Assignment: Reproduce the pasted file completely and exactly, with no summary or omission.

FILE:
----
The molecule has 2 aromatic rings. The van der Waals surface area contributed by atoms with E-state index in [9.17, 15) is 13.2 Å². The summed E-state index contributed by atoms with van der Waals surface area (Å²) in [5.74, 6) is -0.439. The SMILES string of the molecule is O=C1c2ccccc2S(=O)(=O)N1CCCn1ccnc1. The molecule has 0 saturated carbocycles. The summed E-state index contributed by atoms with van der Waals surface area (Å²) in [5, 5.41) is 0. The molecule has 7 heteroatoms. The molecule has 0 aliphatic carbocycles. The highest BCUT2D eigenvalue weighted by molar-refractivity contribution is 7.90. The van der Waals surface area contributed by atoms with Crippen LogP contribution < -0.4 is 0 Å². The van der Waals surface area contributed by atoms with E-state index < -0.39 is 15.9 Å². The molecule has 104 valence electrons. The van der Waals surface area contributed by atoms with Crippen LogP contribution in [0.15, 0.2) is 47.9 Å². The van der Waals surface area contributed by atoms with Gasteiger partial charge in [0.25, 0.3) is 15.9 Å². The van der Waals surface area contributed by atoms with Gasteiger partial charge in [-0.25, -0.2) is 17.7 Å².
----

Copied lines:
The molecule has 2 aromatic rings. The van der Waals surface area contributed by atoms with E-state index in [9.17, 15) is 13.2 Å². The summed E-state index contributed by atoms with van der Waals surface area (Å²) in [5.74, 6) is -0.439. The SMILES string of the molecule is O=C1c2ccccc2S(=O)(=O)N1CCCn1ccnc1. The molecule has 0 saturated carbocycles. The summed E-state index contributed by atoms with van der Waals surface area (Å²) in [5, 5.41) is 0. The molecule has 7 heteroatoms. The molecule has 0 aliphatic carbocycles. The highest BCUT2D eigenvalue weighted by molar-refractivity contribution is 7.90. The van der Waals surface area contributed by atoms with Crippen LogP contribution < -0.4 is 0 Å². The van der Waals surface area contributed by atoms with E-state index < -0.39 is 15.9 Å². The molecule has 104 valence electrons. The van der Waals surface area contributed by atoms with Crippen LogP contribution in [0.15, 0.2) is 47.9 Å². The van der Waals surface area contributed by atoms with Gasteiger partial charge in [0.25, 0.3) is 15.9 Å². The van der Waals surface area contributed by atoms with Gasteiger partial charge in [-0.25, -0.2) is 17.7 Å².